TRACI GRIGGS: So Dr. Nielsen, what do you consider the most problematic misconceptions that people have about father-daughter relationships?

DR. LINDA NIELSEN: I think there are five. I called them sort of five “pants-on-fire” misconceptions that people have. The first misconception is that daughters don’t need their fathers as much as they need their mothers. This is sort of the myth that, “Oh, mothers and daughters have this special bond with each other because they’re both women,” and that, “Daughters need their mothers more than they need their fathers.” And this is not true. According to the research, both parents are equally important and have an equal impact on their daughters.

The second problem is that we have this terrible, popular myth that says, “Men are not as empathetic; men are not as communicative; men are not as compassionate.” And so, the daughter and the father live with that stereotype, which is not true. We have decades of research showing that men and women do not communicate differently when it comes to being empathic, compassionate, co-operative. So, when you start with that very, very negative belief, then the daughter is going to be less willing or less apt to go to her dad because she already believes that men don’t communicate well, or men aren’t interested in hearing personal things from their daughter. When you start with a negative stereotype like that, it’s very damaging to the daughter’s relationship with her dad.

And the third aspect, the third thing that works against father-daughter relationships is that there are many, many loving, well-meaning mothers who truly believe some of these myths. When the mother believes the myth, she’s not as likely to be welcoming and appreciating the father being involved with the daughter. I will give you an example of that. Moms sometimes feel insecure and jealous if they feel that their daughter is getting just as close to the dad, as she is to the mom. And people say, “Oh, that’s not true in my family; that’s not true in my family.” So, here’s the test that I asked my students to take: call your father up tonight, and talk to him about something personal, not about money, not about cars, not about sports, not about politics, not about your grades. Talk with him about a problem that you’re having with your boyfriend or a problem you’re having with your roommate. If your mother is not on the phone, and this is just a conversation you’re having with your dad, how will your mother respond to that? Most of my students say their mothers would be very uncomfortable with that. Her feelings would be hurt; she would feel very jealous; she would want to be on the phone. So, part of what’s happening in the father-daughter relationship, which doesn’t happen in the father-son relationship, is that mom starts to feel a little insecure and jealous if she thinks the dad and the daughter are getting too close.

TRACI GRIGGS: You talk about gender stereotypes. You’ve mentioned this a little bit already, but why can gender stereotypes be so counterproductive to this very important human relationship?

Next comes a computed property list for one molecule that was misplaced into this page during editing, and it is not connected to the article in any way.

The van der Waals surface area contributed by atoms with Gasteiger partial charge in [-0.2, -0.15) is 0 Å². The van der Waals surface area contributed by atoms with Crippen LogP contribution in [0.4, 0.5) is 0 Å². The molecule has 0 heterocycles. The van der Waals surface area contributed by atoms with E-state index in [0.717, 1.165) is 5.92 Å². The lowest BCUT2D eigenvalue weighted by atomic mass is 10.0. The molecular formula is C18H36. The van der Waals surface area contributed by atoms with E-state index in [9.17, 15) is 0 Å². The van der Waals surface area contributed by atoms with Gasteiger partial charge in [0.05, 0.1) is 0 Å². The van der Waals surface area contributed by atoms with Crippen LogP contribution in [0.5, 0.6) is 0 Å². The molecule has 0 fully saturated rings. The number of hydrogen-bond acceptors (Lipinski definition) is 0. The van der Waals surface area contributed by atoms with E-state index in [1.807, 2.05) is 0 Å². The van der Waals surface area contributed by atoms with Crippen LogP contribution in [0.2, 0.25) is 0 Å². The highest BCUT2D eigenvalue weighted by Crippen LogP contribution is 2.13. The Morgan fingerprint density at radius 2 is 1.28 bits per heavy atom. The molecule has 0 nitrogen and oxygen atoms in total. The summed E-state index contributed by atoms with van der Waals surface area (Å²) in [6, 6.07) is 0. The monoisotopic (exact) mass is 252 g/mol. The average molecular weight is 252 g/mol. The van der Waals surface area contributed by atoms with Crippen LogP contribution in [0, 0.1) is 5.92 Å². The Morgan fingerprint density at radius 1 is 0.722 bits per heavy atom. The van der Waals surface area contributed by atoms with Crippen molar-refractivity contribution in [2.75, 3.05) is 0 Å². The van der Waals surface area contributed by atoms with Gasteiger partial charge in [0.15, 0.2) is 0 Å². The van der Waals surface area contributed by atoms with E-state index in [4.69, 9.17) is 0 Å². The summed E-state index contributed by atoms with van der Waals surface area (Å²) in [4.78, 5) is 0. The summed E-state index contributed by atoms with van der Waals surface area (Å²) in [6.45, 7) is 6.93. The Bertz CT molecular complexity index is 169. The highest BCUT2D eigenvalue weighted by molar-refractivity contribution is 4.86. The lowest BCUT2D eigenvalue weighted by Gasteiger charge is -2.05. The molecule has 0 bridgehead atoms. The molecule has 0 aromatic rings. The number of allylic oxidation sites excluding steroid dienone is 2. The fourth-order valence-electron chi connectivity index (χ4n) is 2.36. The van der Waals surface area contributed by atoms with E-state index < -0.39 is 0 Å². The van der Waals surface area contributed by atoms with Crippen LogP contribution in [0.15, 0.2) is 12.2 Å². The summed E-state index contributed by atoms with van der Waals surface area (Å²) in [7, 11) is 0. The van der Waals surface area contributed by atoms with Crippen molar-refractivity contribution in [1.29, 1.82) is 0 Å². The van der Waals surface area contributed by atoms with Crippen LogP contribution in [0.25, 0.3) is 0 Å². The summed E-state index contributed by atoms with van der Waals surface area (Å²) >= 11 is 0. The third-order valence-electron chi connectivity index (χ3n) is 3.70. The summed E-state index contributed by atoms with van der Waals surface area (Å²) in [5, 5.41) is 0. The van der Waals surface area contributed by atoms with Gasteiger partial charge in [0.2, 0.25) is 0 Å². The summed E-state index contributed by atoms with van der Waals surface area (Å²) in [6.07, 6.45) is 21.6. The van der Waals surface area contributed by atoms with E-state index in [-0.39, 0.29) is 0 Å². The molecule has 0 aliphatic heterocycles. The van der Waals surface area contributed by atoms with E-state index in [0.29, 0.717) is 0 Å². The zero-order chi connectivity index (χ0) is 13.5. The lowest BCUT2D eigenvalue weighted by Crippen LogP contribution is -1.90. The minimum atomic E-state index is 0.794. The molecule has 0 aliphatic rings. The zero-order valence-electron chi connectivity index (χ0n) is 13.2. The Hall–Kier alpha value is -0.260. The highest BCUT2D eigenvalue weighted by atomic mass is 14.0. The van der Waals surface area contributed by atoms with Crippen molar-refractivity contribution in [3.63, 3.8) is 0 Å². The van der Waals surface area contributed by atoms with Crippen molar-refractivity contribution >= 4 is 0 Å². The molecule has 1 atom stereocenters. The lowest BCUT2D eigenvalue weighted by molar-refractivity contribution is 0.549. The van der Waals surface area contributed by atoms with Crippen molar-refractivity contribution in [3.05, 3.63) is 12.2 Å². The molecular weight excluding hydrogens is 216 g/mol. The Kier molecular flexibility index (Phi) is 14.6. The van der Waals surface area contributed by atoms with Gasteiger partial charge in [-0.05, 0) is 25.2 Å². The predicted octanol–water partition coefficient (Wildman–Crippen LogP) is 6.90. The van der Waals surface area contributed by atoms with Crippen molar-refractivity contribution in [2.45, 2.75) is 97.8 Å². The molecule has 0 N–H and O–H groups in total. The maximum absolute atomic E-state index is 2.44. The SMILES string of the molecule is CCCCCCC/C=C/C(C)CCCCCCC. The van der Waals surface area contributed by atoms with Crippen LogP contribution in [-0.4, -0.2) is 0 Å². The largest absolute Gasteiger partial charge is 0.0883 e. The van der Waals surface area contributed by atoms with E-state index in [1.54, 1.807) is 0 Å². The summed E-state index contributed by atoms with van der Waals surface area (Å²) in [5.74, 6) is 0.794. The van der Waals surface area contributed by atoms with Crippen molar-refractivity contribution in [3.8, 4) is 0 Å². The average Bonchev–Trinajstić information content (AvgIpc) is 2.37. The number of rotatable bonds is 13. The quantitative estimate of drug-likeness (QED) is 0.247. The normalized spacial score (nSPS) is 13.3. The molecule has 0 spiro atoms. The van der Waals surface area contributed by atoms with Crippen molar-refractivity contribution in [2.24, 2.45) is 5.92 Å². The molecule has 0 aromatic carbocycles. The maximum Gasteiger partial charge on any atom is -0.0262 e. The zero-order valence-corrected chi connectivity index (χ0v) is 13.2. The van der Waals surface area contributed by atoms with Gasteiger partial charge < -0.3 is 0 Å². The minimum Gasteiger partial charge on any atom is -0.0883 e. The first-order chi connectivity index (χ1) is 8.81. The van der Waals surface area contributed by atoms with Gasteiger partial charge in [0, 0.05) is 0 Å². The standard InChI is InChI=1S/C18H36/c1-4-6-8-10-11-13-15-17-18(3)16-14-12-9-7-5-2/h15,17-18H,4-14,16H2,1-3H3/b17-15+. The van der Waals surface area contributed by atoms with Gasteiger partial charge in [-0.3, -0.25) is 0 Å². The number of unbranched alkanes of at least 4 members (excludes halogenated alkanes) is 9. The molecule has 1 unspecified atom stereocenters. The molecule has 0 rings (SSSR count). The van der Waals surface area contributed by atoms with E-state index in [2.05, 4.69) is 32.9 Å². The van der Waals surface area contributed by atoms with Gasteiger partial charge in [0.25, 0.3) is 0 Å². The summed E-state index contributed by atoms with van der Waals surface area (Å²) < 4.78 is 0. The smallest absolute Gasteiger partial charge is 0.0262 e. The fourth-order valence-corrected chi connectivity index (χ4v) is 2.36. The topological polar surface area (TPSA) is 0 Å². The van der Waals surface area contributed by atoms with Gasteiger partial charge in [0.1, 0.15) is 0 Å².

DR. LINDA NIELSEN: The message we send to fathers is that you can have this good relationship, this close relationship with your daughter up until the time she gets to be a teenager, and then you’re supposed to back off. You’re not supposed to approach her and ask her a lot of questions because she’s a teenage girl. That’s a stereotype that hurts fathers because then they back away at the very time that they should be moving forward to stay involved and to be more involved.

The other part is that a father is more likely to teach a daughter to try things that scare her, try to do things that are challenging, and try to do things that are risky. Well, when you’re going into a field that has traditionally been dominated by men, you have to have more of that confidence, and you have to have more of that fearlessness and boldness like, “I’m going to try this. I’m going to try this, even though women in the past have not.” So, it’s that confidence. Even if her father is not himself in one of those areas, he’s giving her the confidence to move forward into areas that she would otherwise be too intimidated to enter.

TRACI GRIGGS: We understand that this father-daughter relationship is as important when the daughter is an adult, as it is when she’s younger. So what kind of advice do you have for women and dads who maybe need some help on their relationships even now that the daughter has grown?

DR. LINDA NIELSEN: And that’s a wonderful point you’re making. Daughters need their fathers when they’re 40 years old, when they’re 50 years old, when they’re 35 years old. That relationship doesn’t have an expiration date. We need our fathers, and we benefit from our fathers even when we’re much older, and when he’s much older and approaching the last parts of his life. So, what I recommend to fathers and to daughters is to spend more time alone with each other. Now I know people can’t always do that face-to-face, but we can do that through emails, through Internet, through Zoom, through FaceTime, but the key is alone. Time alone, no mothers, no siblings, just one-on-one time to get to know one another on that one-on-one level. The second step is use that time to talk about things that are meaningful and personal. Try to give that relationship some real depth instead of staying on the surface where it’s comfortable, but not really meaningful.

TRACI GRIGGS: Thank you, good advice. Well, we’re just about out of time for this week. Before we go, Dr. Nielsen, where can our listeners go to learn more about your research and get a copy of your new book, Improving Father-Daughter Relationships: A Guide for Women and their Dads?

DR. LINDA NIELSEN: If you will just go to my Wake Forest University website—just type in my name, Dr. Linda Nielsen, Wake Forest University—and it will bring you to my website where there are countless resources there for fathers and for daughters

TRACI GRIGGS: Well, Dr. Linda Nielsen, thank you so much for being with us today on Family Policy Matters.

DR. LINDA NIELSEN: I appreciate it. Thank you, and Happy Father’s Day!